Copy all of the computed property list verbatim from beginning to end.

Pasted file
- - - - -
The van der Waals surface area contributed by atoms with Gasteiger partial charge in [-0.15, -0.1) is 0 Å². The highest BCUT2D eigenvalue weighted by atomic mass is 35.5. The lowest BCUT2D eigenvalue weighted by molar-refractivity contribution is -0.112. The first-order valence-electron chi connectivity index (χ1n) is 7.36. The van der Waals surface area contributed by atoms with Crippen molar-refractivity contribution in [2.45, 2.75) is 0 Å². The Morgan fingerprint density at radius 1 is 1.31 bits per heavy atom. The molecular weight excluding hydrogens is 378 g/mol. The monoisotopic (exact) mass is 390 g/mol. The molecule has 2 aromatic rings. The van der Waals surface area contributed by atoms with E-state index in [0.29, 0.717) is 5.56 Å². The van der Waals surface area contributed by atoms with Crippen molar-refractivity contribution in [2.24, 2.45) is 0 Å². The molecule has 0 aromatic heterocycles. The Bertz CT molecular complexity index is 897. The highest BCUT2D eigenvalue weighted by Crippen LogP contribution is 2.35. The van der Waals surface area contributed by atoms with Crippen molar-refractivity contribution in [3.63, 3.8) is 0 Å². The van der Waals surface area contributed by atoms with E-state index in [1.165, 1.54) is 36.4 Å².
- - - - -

The van der Waals surface area contributed by atoms with Gasteiger partial charge in [-0.15, -0.1) is 0 Å². The highest BCUT2D eigenvalue weighted by atomic mass is 35.5. The lowest BCUT2D eigenvalue weighted by molar-refractivity contribution is -0.112. The first-order valence-electron chi connectivity index (χ1n) is 7.36. The van der Waals surface area contributed by atoms with Crippen molar-refractivity contribution in [2.45, 2.75) is 0 Å². The Morgan fingerprint density at radius 1 is 1.31 bits per heavy atom. The molecular weight excluding hydrogens is 378 g/mol. The monoisotopic (exact) mass is 390 g/mol. The molecule has 2 aromatic rings. The van der Waals surface area contributed by atoms with E-state index in [0.29, 0.717) is 5.56 Å². The van der Waals surface area contributed by atoms with Crippen molar-refractivity contribution in [2.24, 2.45) is 0 Å². The molecule has 0 aromatic heterocycles. The Bertz CT molecular complexity index is 897. The highest BCUT2D eigenvalue weighted by Crippen LogP contribution is 2.35. The van der Waals surface area contributed by atoms with Crippen molar-refractivity contribution in [3.63, 3.8) is 0 Å². The van der Waals surface area contributed by atoms with E-state index in [1.165, 1.54) is 36.4 Å².